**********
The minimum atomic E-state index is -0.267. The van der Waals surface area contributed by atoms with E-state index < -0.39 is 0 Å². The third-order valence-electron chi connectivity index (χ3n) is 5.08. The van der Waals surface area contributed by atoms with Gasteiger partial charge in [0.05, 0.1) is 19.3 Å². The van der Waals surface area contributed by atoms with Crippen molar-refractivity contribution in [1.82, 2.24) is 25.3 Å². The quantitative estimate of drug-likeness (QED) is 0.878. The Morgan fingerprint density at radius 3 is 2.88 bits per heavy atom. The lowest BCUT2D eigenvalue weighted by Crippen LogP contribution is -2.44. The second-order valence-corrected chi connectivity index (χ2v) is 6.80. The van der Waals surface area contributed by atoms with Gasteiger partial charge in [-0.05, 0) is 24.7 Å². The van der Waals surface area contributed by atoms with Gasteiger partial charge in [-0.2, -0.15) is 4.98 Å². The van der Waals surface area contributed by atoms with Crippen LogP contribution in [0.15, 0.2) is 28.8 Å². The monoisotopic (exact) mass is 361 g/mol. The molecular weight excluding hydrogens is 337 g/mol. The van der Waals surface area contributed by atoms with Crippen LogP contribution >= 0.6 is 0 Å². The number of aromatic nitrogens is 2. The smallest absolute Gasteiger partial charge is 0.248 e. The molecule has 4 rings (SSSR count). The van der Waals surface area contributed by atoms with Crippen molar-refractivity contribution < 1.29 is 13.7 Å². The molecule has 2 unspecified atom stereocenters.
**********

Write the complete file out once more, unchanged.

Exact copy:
The minimum atomic E-state index is -0.267. The van der Waals surface area contributed by atoms with E-state index < -0.39 is 0 Å². The third-order valence-electron chi connectivity index (χ3n) is 5.08. The van der Waals surface area contributed by atoms with Gasteiger partial charge in [0.05, 0.1) is 19.3 Å². The van der Waals surface area contributed by atoms with Crippen molar-refractivity contribution in [1.82, 2.24) is 25.3 Å². The quantitative estimate of drug-likeness (QED) is 0.878. The Morgan fingerprint density at radius 3 is 2.88 bits per heavy atom. The lowest BCUT2D eigenvalue weighted by Crippen LogP contribution is -2.44. The second-order valence-corrected chi connectivity index (χ2v) is 6.80. The van der Waals surface area contributed by atoms with Gasteiger partial charge in [-0.05, 0) is 24.7 Å². The van der Waals surface area contributed by atoms with Gasteiger partial charge in [-0.2, -0.15) is 4.98 Å². The van der Waals surface area contributed by atoms with Crippen LogP contribution in [0.15, 0.2) is 28.8 Å². The monoisotopic (exact) mass is 361 g/mol. The molecular weight excluding hydrogens is 337 g/mol. The van der Waals surface area contributed by atoms with Crippen LogP contribution >= 0.6 is 0 Å². The number of aromatic nitrogens is 2. The smallest absolute Gasteiger partial charge is 0.248 e. The molecule has 4 rings (SSSR count). The van der Waals surface area contributed by atoms with Crippen molar-refractivity contribution < 1.29 is 13.7 Å². The molecule has 2 unspecified atom stereocenters.